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3-D Image Reveals 'Chubby' Supergiant Star

This image was created from the first combined image and motion measurements from the AMBER instrument on the Very Large Telescope Interferometer (VLTI) at ESO’s Paranal Observatory in Chile. It shows the mysterious disc of material around the brilliant s
This image was created from the first combined image and motion measurements from the AMBER instrument on the Very Large Telescope Interferometer (VLTI) at ESO’s Paranal Observatory in Chile. It shows the mysterious disc of material around the brilliant supergiant star HD 62623. The picture has been colour coded to show the velocities of the material in the disc: blue indicates that the material is coming towards us, and red that it is receding. (Image credit: ESO/F. Millour)

A giant star nearing its death is surrounded by an unusual cloud of gas and dust that is generally only found around baby stars, as revealed by a new 3-D imaging technique.

The chubby star, called HD 62623, is an exotic stellar supergiant. Unlike almost all stars of that spectral class — including its well-known twin, the bright star Deneb located in the summer triangle — HD 62623 is surrounded by a dense shroud of plasma and dust.

Hot supergiant stars are extremely bright and radiate so strongly that their stellar wind would normally prevent matter from condensing as dust around the star.

To better understand how dust forms in the harsh surroundings of such stars, astronomers need to disentangle the dynamic motion of the gas and dust in the environment. [Top 10 Star Mysteries]

Using an interferometer, which combines information from multiple spaced-out telescopes, researchers from the Max Planck Institute for Radio Astronomy in Germany adapted a new imaging technique to probe the strange star. The team generated the first three-dimensional, high angular and high spectral resolution image of HD 62623 and its environment.

The data were collected from the Amber instrument at the Very Large Telescope Interferometer (VLTI), which combines measurements from telescopes at the European Southern Observatory's Paranal Observatory in Chile.

From their analysis, the astronomers conclude that a companion star, with a mass roughly equivalent to the sun, is likely the key to HD 62623's strange baby-like features.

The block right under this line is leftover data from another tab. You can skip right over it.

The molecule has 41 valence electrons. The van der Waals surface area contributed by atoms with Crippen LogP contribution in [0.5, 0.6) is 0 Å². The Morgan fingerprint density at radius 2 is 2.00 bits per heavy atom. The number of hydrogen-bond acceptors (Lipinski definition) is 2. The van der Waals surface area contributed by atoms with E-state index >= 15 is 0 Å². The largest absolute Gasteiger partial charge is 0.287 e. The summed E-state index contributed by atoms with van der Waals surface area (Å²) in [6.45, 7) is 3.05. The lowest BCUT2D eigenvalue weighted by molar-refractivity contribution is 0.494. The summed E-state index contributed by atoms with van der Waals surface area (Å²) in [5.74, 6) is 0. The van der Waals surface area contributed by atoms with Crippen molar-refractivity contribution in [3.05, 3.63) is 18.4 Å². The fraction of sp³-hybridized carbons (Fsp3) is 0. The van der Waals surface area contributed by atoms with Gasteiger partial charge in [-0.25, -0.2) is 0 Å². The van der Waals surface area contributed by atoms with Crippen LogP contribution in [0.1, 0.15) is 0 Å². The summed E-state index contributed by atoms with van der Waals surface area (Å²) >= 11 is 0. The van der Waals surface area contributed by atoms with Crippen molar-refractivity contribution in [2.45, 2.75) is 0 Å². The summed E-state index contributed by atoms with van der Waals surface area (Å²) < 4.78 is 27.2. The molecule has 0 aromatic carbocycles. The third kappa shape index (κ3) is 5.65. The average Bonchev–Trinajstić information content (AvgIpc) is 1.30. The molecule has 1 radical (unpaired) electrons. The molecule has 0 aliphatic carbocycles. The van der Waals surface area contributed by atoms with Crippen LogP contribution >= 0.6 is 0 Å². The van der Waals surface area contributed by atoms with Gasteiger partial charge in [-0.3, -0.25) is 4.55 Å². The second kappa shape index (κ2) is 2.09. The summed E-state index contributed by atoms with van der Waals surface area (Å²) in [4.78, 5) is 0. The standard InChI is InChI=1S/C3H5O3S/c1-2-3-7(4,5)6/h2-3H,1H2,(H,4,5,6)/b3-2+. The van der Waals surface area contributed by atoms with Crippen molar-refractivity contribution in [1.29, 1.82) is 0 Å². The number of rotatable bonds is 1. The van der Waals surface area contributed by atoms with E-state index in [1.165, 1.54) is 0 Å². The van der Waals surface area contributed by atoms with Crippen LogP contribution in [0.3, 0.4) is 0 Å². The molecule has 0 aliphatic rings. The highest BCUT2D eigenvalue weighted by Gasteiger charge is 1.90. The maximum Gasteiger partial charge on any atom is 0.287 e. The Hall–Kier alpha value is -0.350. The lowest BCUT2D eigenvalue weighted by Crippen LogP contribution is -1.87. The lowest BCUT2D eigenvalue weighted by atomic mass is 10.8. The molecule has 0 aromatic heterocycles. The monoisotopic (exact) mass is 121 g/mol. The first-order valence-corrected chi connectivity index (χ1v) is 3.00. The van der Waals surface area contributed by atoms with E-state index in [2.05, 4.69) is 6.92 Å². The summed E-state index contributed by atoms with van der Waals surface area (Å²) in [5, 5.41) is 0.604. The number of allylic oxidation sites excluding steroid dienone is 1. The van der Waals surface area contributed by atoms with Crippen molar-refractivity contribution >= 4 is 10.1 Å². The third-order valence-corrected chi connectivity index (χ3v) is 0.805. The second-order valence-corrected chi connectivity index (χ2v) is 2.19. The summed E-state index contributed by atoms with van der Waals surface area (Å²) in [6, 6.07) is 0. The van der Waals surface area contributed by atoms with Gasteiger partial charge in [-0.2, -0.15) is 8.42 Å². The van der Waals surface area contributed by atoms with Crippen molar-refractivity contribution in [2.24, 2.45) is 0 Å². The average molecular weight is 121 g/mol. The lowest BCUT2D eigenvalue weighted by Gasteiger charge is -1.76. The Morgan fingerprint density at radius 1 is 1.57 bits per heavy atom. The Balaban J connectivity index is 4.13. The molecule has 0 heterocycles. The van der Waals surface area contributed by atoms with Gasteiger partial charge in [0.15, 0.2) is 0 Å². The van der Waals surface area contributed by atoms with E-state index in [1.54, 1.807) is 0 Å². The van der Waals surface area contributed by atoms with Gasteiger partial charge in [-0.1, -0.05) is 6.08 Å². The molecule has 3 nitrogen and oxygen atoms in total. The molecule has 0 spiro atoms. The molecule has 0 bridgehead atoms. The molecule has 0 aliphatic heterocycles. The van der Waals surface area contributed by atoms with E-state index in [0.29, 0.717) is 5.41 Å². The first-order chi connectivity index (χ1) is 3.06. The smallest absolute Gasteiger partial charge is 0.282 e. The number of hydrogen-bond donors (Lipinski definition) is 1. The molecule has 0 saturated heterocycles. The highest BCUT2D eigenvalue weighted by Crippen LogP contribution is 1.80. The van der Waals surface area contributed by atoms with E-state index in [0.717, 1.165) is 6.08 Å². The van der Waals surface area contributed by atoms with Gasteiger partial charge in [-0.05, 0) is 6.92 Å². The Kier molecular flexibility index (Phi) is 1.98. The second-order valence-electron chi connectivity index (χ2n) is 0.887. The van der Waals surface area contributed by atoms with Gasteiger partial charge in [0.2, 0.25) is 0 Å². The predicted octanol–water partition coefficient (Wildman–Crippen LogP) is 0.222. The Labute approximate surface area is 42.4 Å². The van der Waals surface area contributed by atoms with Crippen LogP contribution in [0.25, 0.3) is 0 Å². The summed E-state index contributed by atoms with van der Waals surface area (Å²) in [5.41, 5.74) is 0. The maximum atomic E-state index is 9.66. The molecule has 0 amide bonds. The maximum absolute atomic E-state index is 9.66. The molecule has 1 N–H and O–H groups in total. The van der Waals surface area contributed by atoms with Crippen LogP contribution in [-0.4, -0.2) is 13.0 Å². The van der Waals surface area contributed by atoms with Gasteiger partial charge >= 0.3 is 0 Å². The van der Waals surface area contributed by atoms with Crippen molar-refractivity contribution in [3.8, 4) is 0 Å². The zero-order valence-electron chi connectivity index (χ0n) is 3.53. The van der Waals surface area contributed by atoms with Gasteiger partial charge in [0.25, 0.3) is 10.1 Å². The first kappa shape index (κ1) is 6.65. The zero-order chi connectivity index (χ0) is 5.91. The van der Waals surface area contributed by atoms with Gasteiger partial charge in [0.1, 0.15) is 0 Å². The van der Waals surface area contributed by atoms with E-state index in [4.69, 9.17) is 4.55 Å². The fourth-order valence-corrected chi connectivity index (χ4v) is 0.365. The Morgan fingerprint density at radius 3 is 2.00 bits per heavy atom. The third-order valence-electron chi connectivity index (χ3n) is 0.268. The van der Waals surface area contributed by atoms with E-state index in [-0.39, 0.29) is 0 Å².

The results of their study were published on Jan. 7 in the online edition of the journal Astronomy & Astrophysics.

"Thanks to our interferometric observations, we could synthesize a 3-D image of HD 62623 as seen through a virtual 130 m-diameter telescope," said Florentin Millour, lead author of the study, in a statement. "The resolution is an order of magnitude higher compared with the world's largest optical telescope of 8 to 10 m-diameter."

3D images of the supergiant star HD 62623, obtained with the VLTI (left), compared to the model of a rotating disk (right). In the boxes, the gas kinematics is shown: blue-colored gas approaches the observer, while red-colored gas recedes from the observer. (Image credit: F. Millour et al.)

The images obtained using this technique combine spatial and velocity information, showing not only the shape of HD 62623's surroundings, but also the motion of the environment.

"Our new 3-D image locates the dust-forming region around HD 62623 very precisely, and it provides evidence for the rotation of the gas around the central star," said researcher Anthony Meilland, who was also involved in the study. "This rotation is found to be Keplerian, the same way the solar system planets rotate around the sun."

A nearby companion star, with about the same mass as the sun, could be the reason for the uncharacteristic disk around HD 62623, the researchers said. This companion was not directly detected because its brightness is thousands of times lower than the primary star, but its presence is betrayed by a central cavity between the gas disk and the central star.

The new 3-D imaging technique greatly improves astronomers' capacity to detect fine details in the resulting images, and could have broad applications, the researchers said.

"With these new capacities, the VLTI will be able to provide a better comprehension of many sky targets, too small to be resolved by the largest telescopes," Millour said. "We could aim at young stellar disks or jets, or even the central regions of active galaxies."

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